Review of Industrial Organization 22: 183–206, 2003.
© 2003 Kluwer Academic Publishers. Printed in the Netherlands.
Incentives for Anticompetitive Behavior by Public
DAVID E. M. SAPPINGTON
and J. GREGORY SIDAK
Department of Economics, University of Florida, 204 Matherly Hall, P.O. Box 117140,
Gainesville, FL 32611-7140, U.S.A. E-mail: sapping@uﬂ.edu
American Enterprise Institute for Public Policy Research, 1150 17th Street, N.W., Washington,
D.C. 20036, U.S.A. E-mail: firstname.lastname@example.org
Abstract. We examine the competitive behavior of a public enterprise that does not seek solely
to maximize its proﬁt. We ﬁnd that despite a reduced focus on proﬁt, a public enterprise may have
stronger incentives to pursue anticompetitive activities than does a private, proﬁt-maximizing ﬁrm.
These activities include setting prices below marginal cost, raising the operating costs of existing
rivals, erecting entry barriers to preclude the operation of new competitors, and circumventing
regulations designed to foster competition.
Key words: Anticompetitive behavior, public enterprises.
JEL Classiﬁcations: L44, H10, K21.
Most formal analyses of competition among ﬁrms assume that each ﬁrm seeks to
maximize its proﬁt. This is a reasonable approximation in many settings. But gov-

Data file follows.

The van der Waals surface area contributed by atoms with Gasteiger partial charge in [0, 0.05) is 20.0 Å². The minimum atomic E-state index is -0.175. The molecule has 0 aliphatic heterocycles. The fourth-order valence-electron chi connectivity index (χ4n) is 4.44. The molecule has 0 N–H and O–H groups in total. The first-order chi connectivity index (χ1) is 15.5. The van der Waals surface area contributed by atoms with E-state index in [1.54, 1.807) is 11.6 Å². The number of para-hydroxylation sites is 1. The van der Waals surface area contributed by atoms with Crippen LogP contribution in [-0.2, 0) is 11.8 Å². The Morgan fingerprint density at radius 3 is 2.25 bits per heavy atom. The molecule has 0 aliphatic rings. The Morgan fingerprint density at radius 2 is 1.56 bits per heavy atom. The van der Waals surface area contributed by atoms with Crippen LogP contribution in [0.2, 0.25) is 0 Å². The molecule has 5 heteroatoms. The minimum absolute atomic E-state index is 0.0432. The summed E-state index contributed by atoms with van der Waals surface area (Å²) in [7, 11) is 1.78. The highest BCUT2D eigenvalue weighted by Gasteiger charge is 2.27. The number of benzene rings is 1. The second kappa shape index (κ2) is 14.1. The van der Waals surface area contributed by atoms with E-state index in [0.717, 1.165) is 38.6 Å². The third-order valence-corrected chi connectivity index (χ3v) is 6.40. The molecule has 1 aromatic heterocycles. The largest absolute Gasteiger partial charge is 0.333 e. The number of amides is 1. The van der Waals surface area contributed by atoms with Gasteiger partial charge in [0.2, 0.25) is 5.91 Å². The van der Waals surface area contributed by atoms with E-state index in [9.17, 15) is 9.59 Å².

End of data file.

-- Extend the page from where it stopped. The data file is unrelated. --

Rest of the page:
ernment (public) enterprises do not typically seek to maximize proﬁt, and public
enterprises compete directly with private, proﬁt-maximizing enterprises in many
important markets. For example, government postal ﬁrms often offer overnight
mail and package shipping services in direct competition with private delivery
companies. Public hospitals and educational institutions also compete directly with
private suppliers of similar services in many countries. Production by public enter-
prises can be particularly widespread in developing countries. During the 1980s,
for example, public enterprises accounted for approximately 14 percent of gross
domestic product (GDP) in African nations, and for approximately 11 percent of
GDP in developing countries as a whole (World Bank, 1995, p. 30).
We thank Gary Grizzle, Thomas Hazlett, John Mayo, John McKeever, Hal Singer, Gregory
Vistnes, seminar participants at the American Enterprise Institute, the Editor, and an anonymous
referee for helpful comments.
These statistics are consistent with Short’s (1984, p. 118) earlier ﬁndings that, on average, public
enterprises accounted for 8.6 percent of GDP and 27.0 percent of capital formation in the late 1970s.
The corresponding percentages for Africa were 17.5 and 32.4, respectively.